1.5.12 When prescribing a repeat prescription of a controlled drug for treating a long‑term condition in primary care, take into account the controlled drug and the person's individual circumstances to determine the frequency of review for further repeat prescriptions.

1.5.13 Follow locally agreed processes for reviewing anticipatory prescribing of controlled drugs in primary care and palliative care services. Determine the type of review needed on a case‑by‑case basis, including the ongoing clinical need and, where practicable, the expiry dates of any controlled drugs already stored by the person.

1.6 Obtaining and supplying controlled drugs

The recommendations in this section are for all health professionals supplying controlled drugs unless otherwise stated.

Standards and safety checks for supplying controlled drugs

1.6.1 When supplying prescribed controlled drugs:

  • follow relevant standards set by the professional regulator

  • check with the prescriber about any safety concerns, such as whether the prescribed dose is safe for the person.

1.6.2 When supplying controlled drugs to a person or their representative, take reasonable steps to confirm their identity before providing the controlled drug.

1.6.3 If intending to supply dispensed controlled drugs to a person in police custody, first check whether the custody staff have adequate arrangements and handling facilities for controlled drugs.

Providing information and advice to people receiving controlled drugs

1.6.4 When supplying more than one formulation (for example immediate-release and sustained-release formulations) of a controlled drug, discuss the differences between the formulations with the person, and their family members or carers if appropriate, and check that they understand what the different formulations are for and when to take them.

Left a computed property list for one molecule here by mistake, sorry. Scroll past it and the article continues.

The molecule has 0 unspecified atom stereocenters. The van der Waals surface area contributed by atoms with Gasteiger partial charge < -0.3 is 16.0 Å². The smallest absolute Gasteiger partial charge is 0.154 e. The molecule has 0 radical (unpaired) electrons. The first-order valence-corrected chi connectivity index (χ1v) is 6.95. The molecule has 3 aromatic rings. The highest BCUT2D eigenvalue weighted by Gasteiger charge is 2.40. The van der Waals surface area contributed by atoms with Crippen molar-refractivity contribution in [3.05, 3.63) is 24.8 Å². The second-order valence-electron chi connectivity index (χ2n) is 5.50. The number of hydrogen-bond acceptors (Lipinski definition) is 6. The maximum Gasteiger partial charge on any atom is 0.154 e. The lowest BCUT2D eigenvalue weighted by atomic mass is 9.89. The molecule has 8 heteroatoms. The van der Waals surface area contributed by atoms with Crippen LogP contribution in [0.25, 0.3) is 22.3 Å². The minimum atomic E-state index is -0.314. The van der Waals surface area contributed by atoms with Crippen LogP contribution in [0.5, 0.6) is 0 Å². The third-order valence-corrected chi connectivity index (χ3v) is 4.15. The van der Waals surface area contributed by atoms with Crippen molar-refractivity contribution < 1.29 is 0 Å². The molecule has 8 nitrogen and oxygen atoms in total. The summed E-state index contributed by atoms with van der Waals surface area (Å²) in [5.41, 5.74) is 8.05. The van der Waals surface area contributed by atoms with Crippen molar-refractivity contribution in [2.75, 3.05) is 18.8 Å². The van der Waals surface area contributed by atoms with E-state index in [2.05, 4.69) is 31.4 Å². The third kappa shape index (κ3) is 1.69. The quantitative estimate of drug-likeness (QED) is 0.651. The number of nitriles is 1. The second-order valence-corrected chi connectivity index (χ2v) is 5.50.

1.6.5 When the total quantity of a controlled drug in Schedule 2, 3 or 4 cannot be supplied:

  • inform the person receiving the drug that only part of their supply is available

  • tell them when the rest will be available

  • ask them to collect it within 28 days of the date stated on the prescription.

1.6.6 When supplying controlled drugs, advise people how to safely dispose of:

  • unwanted controlled drugs at a community pharmacy

  • used controlled drugs.

Recording supplies in the controlled drug register

1.6.7 When health professionals in primary care dispense controlled drugs in Schedule 2 in advance of collection, they should document the supply in the controlled drug register only after the drugs are collected by the person or their representative.

1.6.8 Pharmacists or dispensing doctors who are unable to supply the total quantity of a prescribed controlled drug in Schedule 2, must make an entry in the controlled drugs register for only the quantity of the controlled drug supplied, in line with Regulation 19 of the 2001 Regulations. They must then make a further entry in the register when the balance is supplied.

Using requisition forms to obtain stock controlled drugs

1.6.9 When obtaining controlled drugs for use in the community, health professionals in primary care must use the approved mandatory form for the requisitioning of controlled drugs in Schedule 2 and 3, in line with Regulation 14 of the 2001 Regulations and the Misuse of Drugs (Amendment) (No. 2) (England, Wales and Scotland) Regulations 2015.

1.6.10 When obtaining stocks of controlled drugs in Schedule 2 and 3 from an organisation's contracted external pharmacy, a requisition signed by a doctor or dentist employed or engaged in the organisation must be provided, in line with Regulation 14 of the 2001 regulations.

Part supplies of stock controlled drugs